As the mild winter continues here in North TX, our gardens continue to produce beautiful fall vegetables - cauliflower, broccoli, kale, cabbage, herbs and greens! Our dedicated and enthusiastic gardeners have begun to plan for their spring and summer gardens. Garden planning classes at TAFB's Learning Garden have been full of eager gardeners who have networked and planned for spring.

TAFB's Learning Garden also hosted a Vermicomposting project day where volunteers helped assemble two different styles of worm composting bins.

Keep us up to date on what you've been doing at your garden. Visit our working group page here.

Sharpen your gardening skills at these local workshops:

Plenty of good produce still
 growing in North TX!

Get your spring garden planned now!
If it's cold outside, start a worm bin inside!
Plenty of work left to do in garden! 

Friday, January 15, 2016

Garden of the Month - Farming the Sprawl (Fort Worth)

A tiny but mighty movement to promote urban farming and homesteading in 

Fort Worth, Texas

FORT WORTH — The allure of homegrown heirloom tomatoes and fond memories of a grandparent’s garden often lead many people to give gardening a try.

But a lot of folks give up after a season of Texas’s unpredictable weather, the largest green caterpillars you’ve ever seen, or unproductive but luscious tomato plants.

That is where Tina Arons and her husband Austin Caraway come in to attempt to coax the most reluctant gardener with delicious concoctions from their own garden — from salsas and green tomato relishes to peach jalapeƱo jams and blackberry lemongrass kombucha.

Urban farming has grown in popularity over the last decade but many people dont know where to start, Arons said. Or they have given it a try without enough success to want to keep going.

“Sometimes the problems are easy to fix but the main component missing is a network of other gardeners to help troubleshoot,” Arons said.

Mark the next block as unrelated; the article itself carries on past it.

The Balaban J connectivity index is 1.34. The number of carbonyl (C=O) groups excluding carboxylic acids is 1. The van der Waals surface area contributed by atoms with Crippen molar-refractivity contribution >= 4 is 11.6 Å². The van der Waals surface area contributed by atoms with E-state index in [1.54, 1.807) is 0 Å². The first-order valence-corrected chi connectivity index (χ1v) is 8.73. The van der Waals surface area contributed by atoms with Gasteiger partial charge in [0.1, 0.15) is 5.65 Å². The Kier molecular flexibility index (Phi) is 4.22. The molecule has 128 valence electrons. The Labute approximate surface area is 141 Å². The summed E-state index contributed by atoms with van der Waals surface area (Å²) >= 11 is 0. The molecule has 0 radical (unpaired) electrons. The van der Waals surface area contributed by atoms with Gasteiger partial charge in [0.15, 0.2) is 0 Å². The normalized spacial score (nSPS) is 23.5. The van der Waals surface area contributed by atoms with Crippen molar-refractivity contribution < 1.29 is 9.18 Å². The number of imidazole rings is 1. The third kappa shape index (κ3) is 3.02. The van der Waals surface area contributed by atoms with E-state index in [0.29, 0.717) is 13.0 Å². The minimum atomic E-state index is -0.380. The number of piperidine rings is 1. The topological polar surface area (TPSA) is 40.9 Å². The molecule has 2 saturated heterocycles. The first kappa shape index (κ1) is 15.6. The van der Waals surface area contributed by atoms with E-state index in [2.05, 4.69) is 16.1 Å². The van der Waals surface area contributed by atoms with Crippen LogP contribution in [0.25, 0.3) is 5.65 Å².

With the help of her husband, she started Farming the Sprawl in 2014 to create momentum for a local urban farming and homesteading movement.

“I believe gardening is the key to creating healthy, active and happy lives,” she said. “My goal is to make getting started as easy as possible.”

Arons has taught classes throughout Fort Worth in connection to other local groups as well, including the Tarrant Area Food Bank, the Fort Worth Botanical Garden and Elizabeth Anna’s Urban Farm.

Now she offers free classes through Farming the Sprawl to teach people in her community various aspects of farm life: backyard chicken keeping, canning and preserving, container gardening and more. Her husband shares his own knowledge as well, including how to assemble a rainwater harvest system, build raised garden beds, and ferment kombucha.

Anyone interested in learning more can follow their Facebook page for upcoming events or keep up with the blog on

"In a time in which we never truly know where our food comes from or what's done to it, and in which we are becoming less and less connected with the things that bring us life,” Austin said, “it is more important than ever to dig our fingers in the soil and help everything grow.”

Tina Arons is a high school English teacher and farming activist in Fort Worth. She grew up on a ranch in the Hill Country but currently lives with her husband and four stepchildren in a quiet suburban neighborhood. With her husband Austin Caraway, she helped create an ever-expanding mini farm in the backyard.

Wednesday, January 6, 2016

What We're Planting Now - January 2016

It's the beginning of January and we haven't had a bad freeze yet in North TX. The holidays brought some cold nights and a dusting of snow that caused many gardeners to prepare for the worst. Without a lot of planting to do, local gardens have been covering (and uncovering) their crops, enjoying the continuous winter harvest, and starting to think about the seedlings needed for the next few months.

Let's take a peek at what our local community gardens have been up to for the last month!

Adding black, water-filled buckets
and covering with frost blanket will help
protect plants in the winter!

Don't forget to water and add
slow-release fertilizer - even in winter!
Saving last year's seeds and asking
 for leaf donations is a great way to save money!

Even the cold, winter months can be very
productive in Texas!

Keep up with the Tarrant County Food Policy Council and our Community Garden and Urban Agriculture working group here.

And check out  these local gardening events: